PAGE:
Since the council has introduced an ordinance that could drastically scale back current rent controls on apartments throughout the city, some residents have been speaking out, saying that the law should not be changed.
The ordinance would allow landlords to opt out of rent control in many cases, if they make certain upgrades to their property, said City Attorney Charles D’Amico.
Some residents said they intend to speak out against the ordinance at the public hearing on March 16 at the regularly scheduled meeting of the City Council at 7 p.m.
According to the ordinance, a landlord would have to notify all residents of a property within 15 days of applying for the option, and residents would have 90 days to appeal after an opt-out is approved.
“I’m going to be 56 and I’ve lived in the same building for 43 years.” – Maureen Nason
Landlords will be required to meet certain criteria before they are allowed to participate in the “opt out” program.
D’Amico said the ordinance is designed to encourage property owners to upgrade existing buildings, especially in parts of the city where the housing stock has been deteriorating for years.
Bayonne has a significant amount of aging buildings, many of which exist in officially designated redevelopment zones. The improvements would increase the city’s tax revenues, as well as improve the property values, D’Amico said.
Programs already exist for deteriorating buildings
Among those questioning the proposed change is former 3rd Ward Councilman Gary La Pelusa, who said the city already has incentive programs in place to upgrade aging facilities, so there is no need to do away with rent control.
La Pelusa said during his four-year term in office, the city established a five-year abatement program that would give landlords and homeowners a break on taxes if they upgraded their facilities.
“I do not see why the city needs to abolish rent control.” -- Gary La Pelusa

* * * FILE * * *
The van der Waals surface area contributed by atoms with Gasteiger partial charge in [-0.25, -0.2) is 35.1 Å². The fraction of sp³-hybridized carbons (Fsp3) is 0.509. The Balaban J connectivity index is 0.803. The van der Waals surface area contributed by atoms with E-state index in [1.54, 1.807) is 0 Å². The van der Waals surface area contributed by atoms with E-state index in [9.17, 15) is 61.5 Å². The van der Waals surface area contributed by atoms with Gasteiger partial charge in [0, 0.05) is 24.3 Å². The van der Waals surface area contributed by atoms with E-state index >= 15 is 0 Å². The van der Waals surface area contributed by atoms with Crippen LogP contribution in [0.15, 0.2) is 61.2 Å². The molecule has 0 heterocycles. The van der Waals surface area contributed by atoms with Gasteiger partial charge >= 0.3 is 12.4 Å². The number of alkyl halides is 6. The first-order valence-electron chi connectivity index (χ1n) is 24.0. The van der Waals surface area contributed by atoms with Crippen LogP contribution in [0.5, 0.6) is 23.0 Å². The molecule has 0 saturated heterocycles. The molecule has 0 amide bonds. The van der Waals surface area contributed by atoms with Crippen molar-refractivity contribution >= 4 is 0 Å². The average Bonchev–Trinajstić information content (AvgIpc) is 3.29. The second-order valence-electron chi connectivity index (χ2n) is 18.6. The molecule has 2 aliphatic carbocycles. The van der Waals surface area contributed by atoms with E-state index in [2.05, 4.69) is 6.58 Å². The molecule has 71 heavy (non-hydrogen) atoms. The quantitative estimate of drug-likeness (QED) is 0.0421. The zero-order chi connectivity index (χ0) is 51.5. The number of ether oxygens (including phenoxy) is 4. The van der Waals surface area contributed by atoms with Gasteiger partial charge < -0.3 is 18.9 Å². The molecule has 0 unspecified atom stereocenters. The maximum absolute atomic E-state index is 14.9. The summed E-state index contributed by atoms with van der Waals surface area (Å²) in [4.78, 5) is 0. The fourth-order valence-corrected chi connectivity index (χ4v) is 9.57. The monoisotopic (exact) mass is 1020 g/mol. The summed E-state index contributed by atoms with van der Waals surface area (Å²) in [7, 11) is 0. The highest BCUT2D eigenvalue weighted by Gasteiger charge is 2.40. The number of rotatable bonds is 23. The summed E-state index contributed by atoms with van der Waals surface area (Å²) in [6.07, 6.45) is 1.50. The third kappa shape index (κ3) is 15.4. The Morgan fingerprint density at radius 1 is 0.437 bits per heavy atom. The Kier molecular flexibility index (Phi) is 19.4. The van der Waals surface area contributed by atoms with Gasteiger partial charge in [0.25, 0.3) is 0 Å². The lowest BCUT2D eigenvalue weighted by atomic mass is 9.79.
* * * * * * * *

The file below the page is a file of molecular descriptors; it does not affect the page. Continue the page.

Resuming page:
“I do not see why the city needs to abolish rent control,” La Pelusa said.
Rent control tied to Civil Rights movement
While rent control has its roots in the early 1900s, its modern roots come out of a rent freeze imposed nationwide during World War II. When the freeze was lifted, New York City and a few other cities enacted their own rent control laws. Contemporary rent control evolved out of the Civil Rights movement, as New Jersey joined a handful of other states to give communities a local option to pass rent control laws.
Bayonne is one of about 100 towns nationwide that still have rent control in place, and has what is called “moderate rent control,” which allows landlords to raise rents if operating and maintenance costs rise, and allows rents to rise to match the rate of inflation.
Rent control residents will attend meeting
Maureen Nason, who lives in a rent control building, said that if the ordinance passes as proposed, landlords will have free reign to raise rents, putting an increased burden on people like her who – while not totally on a fixed income – won’t be able to afford the large jump.
“I’m going to be 56 and I’ve lived in the same building for 43 years,” she said. “Where does a single person go if they abolish rent control? In my building alone, there are five mothers with children. What are they going to do?”
A woman named Tracy, who did not want to give her last name, said as a single person, she doesn’t know how she will get along if the city does away with rent control.
“I’m a working person,” she said. “The city is getting all these new businesses along the highway. Doesn’t that improve the tax base?”
She believes the move to do away with rent control will gentrify the city and drive out residents who live in Bayonne now for future residents who can afford to live here.
“What we’ll get are landlords who will fix up these places and throw the rest of us out,” she said. “We are good, law-abiding people.”
Richard Barba, who spoke against the change at the last council meeting, said the city needs to rethink this.
Other residents said they were concerned that the ordinance to do away with rent control is being instituted to benefit several large landlords in the city, and note that several of them have contributed heavily to last year’s campaign coffers for the current administration.